I think the issue here is the definition of "Free". In order to be worth it, there should be something of genuine tangible value for the person doing it, something that helps that person measureably in moving towards an important goal.

                  Personally I'm 100% in Benny's camp. But for practical purposes Sinisa is quite right.

                  For instance, assisting someone - the RIGHT someone - for a time could be a wise investment. IF you get practice and practical portfolio-building skills and hopefully deliverables out of it. Assisting a major photographer, for instance, could be a LOT less expensive than paying for that person's time to teach you 1 on 1 or even in a workshop. If that person even teaches people.

                  After awhile though, it crosses the line into exploitation to use someone's work in a paid deliverable without paying that person. That's just not right.

                  And as for Craigslist, I personally don't know why anyone would waste their time rebutting Craigslist ads. If that's where people are looking for work my heart goes out to them. I personally wouldn't consider looking on Craigslist after doing one cursory search for photography engagements. What surfaced that first and only time was not worth a second visit......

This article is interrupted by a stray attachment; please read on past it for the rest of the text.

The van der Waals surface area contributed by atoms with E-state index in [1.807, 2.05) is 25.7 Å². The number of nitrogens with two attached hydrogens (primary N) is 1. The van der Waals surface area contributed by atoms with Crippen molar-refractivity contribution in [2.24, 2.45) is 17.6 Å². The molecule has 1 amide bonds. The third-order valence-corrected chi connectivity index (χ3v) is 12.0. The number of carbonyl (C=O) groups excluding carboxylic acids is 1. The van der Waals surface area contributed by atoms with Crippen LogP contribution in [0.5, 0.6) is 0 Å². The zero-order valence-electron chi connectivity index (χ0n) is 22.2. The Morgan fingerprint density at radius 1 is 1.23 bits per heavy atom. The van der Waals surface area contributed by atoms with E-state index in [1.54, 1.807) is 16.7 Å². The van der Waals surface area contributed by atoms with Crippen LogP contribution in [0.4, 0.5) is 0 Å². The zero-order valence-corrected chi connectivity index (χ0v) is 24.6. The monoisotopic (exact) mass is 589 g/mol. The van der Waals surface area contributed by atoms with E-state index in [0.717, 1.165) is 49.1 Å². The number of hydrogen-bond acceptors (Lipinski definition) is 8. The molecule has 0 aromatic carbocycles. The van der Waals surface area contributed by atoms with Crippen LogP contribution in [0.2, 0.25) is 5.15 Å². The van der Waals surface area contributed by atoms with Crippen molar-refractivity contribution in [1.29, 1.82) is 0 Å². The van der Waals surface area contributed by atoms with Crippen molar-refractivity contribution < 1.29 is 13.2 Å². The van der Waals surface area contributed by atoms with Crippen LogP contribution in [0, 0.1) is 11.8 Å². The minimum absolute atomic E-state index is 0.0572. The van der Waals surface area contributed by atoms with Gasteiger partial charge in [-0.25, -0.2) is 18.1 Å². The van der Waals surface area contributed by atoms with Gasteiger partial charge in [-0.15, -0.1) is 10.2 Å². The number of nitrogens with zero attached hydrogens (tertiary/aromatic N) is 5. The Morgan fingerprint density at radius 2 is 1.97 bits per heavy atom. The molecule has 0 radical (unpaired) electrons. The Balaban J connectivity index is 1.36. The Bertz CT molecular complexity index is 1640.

• #10
                    Re: Working for free

                    Originally posted by Sinisa View Post
                    In general, working for free is an unavoidable part of developing your skills and proving to potential clients that you can deliver. Why should anyone expect to be fully paid for ..well.. practicing.

                    Dude, we're always practicing. Like a shark, you know? Always moving forward........


                    • #11
                      Re: Working for free

                      Benny, you hit the nail head.

                      This year, I think my work is awesome.
                      Last year, I thought my work was awesome.
                      Two years ago, I thought my work was awesome.
                      Three years ago, I thought my work was awesome.
                      Four years ago, I thought my work was awesome.

                      This year I look back at all the crap I did years before.

                      Always practicing, always improving.


                      • #12
                        Re: Working for free

                        Screw working for free. Especially if it's commercial work. I recently ditched a place because they wanted an average of 60+ hours a week for the price of 40 hours. I definitely knew I was getting taken advantage of and left. I knew other places to work that would pay for what I put into it, so what is the advantage of working for free 20 hours a week?

                        I managed to get ahead while getting paid. I rely on all the people I met in the industry to find work. You should get paid for whatever your skill level is. A little less at first and then ask for more as your skills improve. My skills improved and all the while I was getting paid some form of a wage.